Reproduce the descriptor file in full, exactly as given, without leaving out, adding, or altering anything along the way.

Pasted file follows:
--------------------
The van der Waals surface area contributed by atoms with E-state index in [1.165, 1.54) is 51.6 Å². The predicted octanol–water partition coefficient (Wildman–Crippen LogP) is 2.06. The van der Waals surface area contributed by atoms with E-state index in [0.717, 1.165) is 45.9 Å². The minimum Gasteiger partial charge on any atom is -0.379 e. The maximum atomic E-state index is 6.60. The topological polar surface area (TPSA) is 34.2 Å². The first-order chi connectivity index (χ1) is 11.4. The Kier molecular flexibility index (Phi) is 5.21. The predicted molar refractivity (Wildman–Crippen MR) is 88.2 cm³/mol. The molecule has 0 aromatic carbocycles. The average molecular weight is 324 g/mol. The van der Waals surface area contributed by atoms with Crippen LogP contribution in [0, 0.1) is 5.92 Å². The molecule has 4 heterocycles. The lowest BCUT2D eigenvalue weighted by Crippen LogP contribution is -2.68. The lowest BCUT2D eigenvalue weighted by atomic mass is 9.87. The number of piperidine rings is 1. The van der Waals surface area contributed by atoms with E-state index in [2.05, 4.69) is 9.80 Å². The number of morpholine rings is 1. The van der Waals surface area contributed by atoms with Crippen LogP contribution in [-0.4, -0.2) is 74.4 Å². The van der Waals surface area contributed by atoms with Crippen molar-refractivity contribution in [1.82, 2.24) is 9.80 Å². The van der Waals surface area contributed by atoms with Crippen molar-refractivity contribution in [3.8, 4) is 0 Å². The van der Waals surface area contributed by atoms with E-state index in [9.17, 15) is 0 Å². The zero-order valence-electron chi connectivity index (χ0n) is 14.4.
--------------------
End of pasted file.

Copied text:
The van der Waals surface area contributed by atoms with E-state index in [1.165, 1.54) is 51.6 Å². The predicted octanol–water partition coefficient (Wildman–Crippen LogP) is 2.06. The van der Waals surface area contributed by atoms with E-state index in [0.717, 1.165) is 45.9 Å². The minimum Gasteiger partial charge on any atom is -0.379 e. The maximum atomic E-state index is 6.60. The topological polar surface area (TPSA) is 34.2 Å². The first-order chi connectivity index (χ1) is 11.4. The Kier molecular flexibility index (Phi) is 5.21. The predicted molar refractivity (Wildman–Crippen MR) is 88.2 cm³/mol. The molecule has 0 aromatic carbocycles. The average molecular weight is 324 g/mol. The van der Waals surface area contributed by atoms with Crippen LogP contribution in [0, 0.1) is 5.92 Å². The molecule has 4 heterocycles. The lowest BCUT2D eigenvalue weighted by Crippen LogP contribution is -2.68. The lowest BCUT2D eigenvalue weighted by atomic mass is 9.87. The number of piperidine rings is 1. The van der Waals surface area contributed by atoms with E-state index in [2.05, 4.69) is 9.80 Å². The number of morpholine rings is 1. The van der Waals surface area contributed by atoms with Crippen LogP contribution in [-0.4, -0.2) is 74.4 Å². The van der Waals surface area contributed by atoms with Crippen molar-refractivity contribution in [1.82, 2.24) is 9.80 Å². The van der Waals surface area contributed by atoms with Crippen molar-refractivity contribution in [3.8, 4) is 0 Å². The van der Waals surface area contributed by atoms with E-state index in [9.17, 15) is 0 Å². The zero-order valence-electron chi connectivity index (χ0n) is 14.4.